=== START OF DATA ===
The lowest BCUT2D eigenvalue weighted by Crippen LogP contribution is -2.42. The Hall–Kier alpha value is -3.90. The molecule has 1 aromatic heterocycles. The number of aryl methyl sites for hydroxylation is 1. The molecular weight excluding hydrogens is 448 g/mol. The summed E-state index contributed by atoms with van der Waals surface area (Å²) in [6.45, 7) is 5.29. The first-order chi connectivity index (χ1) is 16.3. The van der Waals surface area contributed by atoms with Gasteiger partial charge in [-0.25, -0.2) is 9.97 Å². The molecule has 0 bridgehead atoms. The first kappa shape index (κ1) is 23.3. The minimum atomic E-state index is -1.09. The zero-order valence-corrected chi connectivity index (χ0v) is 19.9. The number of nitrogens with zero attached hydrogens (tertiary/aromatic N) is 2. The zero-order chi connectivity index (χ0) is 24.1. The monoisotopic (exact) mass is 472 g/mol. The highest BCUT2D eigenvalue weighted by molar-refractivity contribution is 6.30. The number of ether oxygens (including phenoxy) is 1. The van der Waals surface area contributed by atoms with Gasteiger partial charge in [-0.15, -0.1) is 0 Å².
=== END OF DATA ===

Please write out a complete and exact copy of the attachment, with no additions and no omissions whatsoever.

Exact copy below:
The lowest BCUT2D eigenvalue weighted by Crippen LogP contribution is -2.42. The Hall–Kier alpha value is -3.90. The molecule has 1 aromatic heterocycles. The number of aryl methyl sites for hydroxylation is 1. The molecular weight excluding hydrogens is 448 g/mol. The summed E-state index contributed by atoms with van der Waals surface area (Å²) in [6.45, 7) is 5.29. The first-order chi connectivity index (χ1) is 16.3. The van der Waals surface area contributed by atoms with Gasteiger partial charge in [-0.25, -0.2) is 9.97 Å². The molecule has 0 bridgehead atoms. The first kappa shape index (κ1) is 23.3. The minimum atomic E-state index is -1.09. The zero-order valence-corrected chi connectivity index (χ0v) is 19.9. The number of nitrogens with zero attached hydrogens (tertiary/aromatic N) is 2. The zero-order chi connectivity index (χ0) is 24.1. The monoisotopic (exact) mass is 472 g/mol. The highest BCUT2D eigenvalue weighted by molar-refractivity contribution is 6.30. The number of ether oxygens (including phenoxy) is 1. The van der Waals surface area contributed by atoms with Gasteiger partial charge in [-0.15, -0.1) is 0 Å².